The Department of Social Welfare and Development (DSWD) had earlier denied that it was hiding the homeless, but it turns out that 114 of them so far, says the Manila social welfare department, have been “rescued” from the city’s six districts a week before the APEC summit — in a reprise of what DSWD did during the Philippine visit of Pope Francis in January this year. The difference is that during the Pope’s visit, the homeless were taken to resorts for “seminars.” This time the adults and girls were taken to government shelters, while the boys were taken to Boys’ Town. Earlier, the DSWD also distributed P4,000 each to some homeless families to enable them to rent temporary homes during the APEC summit.
But it’s all a coincidence, says Manila’s social welfare department and Malacañang spokespersons. The “rescue” of the homeless is merely part of Manila Mayor Joseph E. Estrada’s campaign to “cleanse” (yes, that was the word a spokesperson for the city social welfare department used) Manila streets, and has nothing to do with APEC. Neither was the dole-out of cash for temporary housing due to the imminence of the APEC summit. The P4,000, said the usual Malacañang sources with a straight face, was part of the DSWD’s “modified conditional cash transfer program.”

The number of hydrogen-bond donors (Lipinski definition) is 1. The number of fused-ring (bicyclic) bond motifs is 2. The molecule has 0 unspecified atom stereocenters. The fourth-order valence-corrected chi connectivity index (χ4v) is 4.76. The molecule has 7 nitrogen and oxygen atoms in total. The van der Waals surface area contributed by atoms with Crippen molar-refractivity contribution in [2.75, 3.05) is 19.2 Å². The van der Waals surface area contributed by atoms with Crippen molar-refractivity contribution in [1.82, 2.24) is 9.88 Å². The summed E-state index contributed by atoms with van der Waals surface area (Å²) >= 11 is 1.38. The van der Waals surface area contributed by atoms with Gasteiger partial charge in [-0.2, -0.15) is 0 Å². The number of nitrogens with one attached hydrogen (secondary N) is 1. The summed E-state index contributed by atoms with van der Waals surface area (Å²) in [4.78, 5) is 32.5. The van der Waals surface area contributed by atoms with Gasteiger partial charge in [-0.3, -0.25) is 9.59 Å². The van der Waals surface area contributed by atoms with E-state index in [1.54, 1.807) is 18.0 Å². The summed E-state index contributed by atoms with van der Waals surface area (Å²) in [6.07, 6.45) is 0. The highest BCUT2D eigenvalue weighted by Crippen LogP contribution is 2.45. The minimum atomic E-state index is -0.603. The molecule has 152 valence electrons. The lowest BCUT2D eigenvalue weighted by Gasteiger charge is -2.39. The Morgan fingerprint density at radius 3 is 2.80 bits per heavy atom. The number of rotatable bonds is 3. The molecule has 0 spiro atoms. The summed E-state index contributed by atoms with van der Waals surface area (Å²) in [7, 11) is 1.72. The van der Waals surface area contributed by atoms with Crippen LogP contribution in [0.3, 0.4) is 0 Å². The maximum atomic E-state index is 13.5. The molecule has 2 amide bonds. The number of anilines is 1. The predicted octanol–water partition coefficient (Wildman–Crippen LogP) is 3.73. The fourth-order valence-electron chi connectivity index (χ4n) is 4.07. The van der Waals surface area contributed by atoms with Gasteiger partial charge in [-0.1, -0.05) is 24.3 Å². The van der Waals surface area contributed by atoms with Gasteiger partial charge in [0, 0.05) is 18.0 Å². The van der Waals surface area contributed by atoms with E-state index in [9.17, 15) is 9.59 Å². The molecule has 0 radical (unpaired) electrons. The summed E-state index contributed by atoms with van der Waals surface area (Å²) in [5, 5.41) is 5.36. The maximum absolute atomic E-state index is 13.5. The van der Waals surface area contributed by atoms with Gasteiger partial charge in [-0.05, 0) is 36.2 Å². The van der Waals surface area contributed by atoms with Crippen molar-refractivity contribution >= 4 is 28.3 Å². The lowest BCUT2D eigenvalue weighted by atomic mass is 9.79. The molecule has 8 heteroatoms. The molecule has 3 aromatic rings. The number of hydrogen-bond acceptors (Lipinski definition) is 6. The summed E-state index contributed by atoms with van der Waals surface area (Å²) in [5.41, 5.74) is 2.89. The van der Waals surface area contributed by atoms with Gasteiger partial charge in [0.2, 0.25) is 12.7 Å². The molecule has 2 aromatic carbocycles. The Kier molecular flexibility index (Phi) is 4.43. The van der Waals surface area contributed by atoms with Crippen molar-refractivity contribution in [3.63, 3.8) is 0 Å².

Please. Every Philippine administration has tried to prettify Manila for international events; it’s more convenient than actually addressing the poverty that drives people to live in the streets and under bridges. Their problem has always been what to do with the beggars and the homeless and how to conceal from foreign eyes the slums that blight the capital.
If the Aquino administration expects the APEC heads of state and other visitors to be impressed, that’s as unlikely as its US overlords’ giving the Philippines junior partnership status like Japan. Every country whose leaders will be in attendance knows exactly what the state of the Philippines is, from the latest statistics on hunger and self-rated poverty to the biographies of its leading government officials.
The US and its junior partners Japan and Canada are after all in the business of exploiting, and in the process worsening, the underdevelopment of every third world country including the Philippines, and won’t be deceived by the absence of street children and other signs of the poverty that they’re at least partly responsible for through the unequal trade and other economic arrangements they’ve forged with their leading client states in Asia.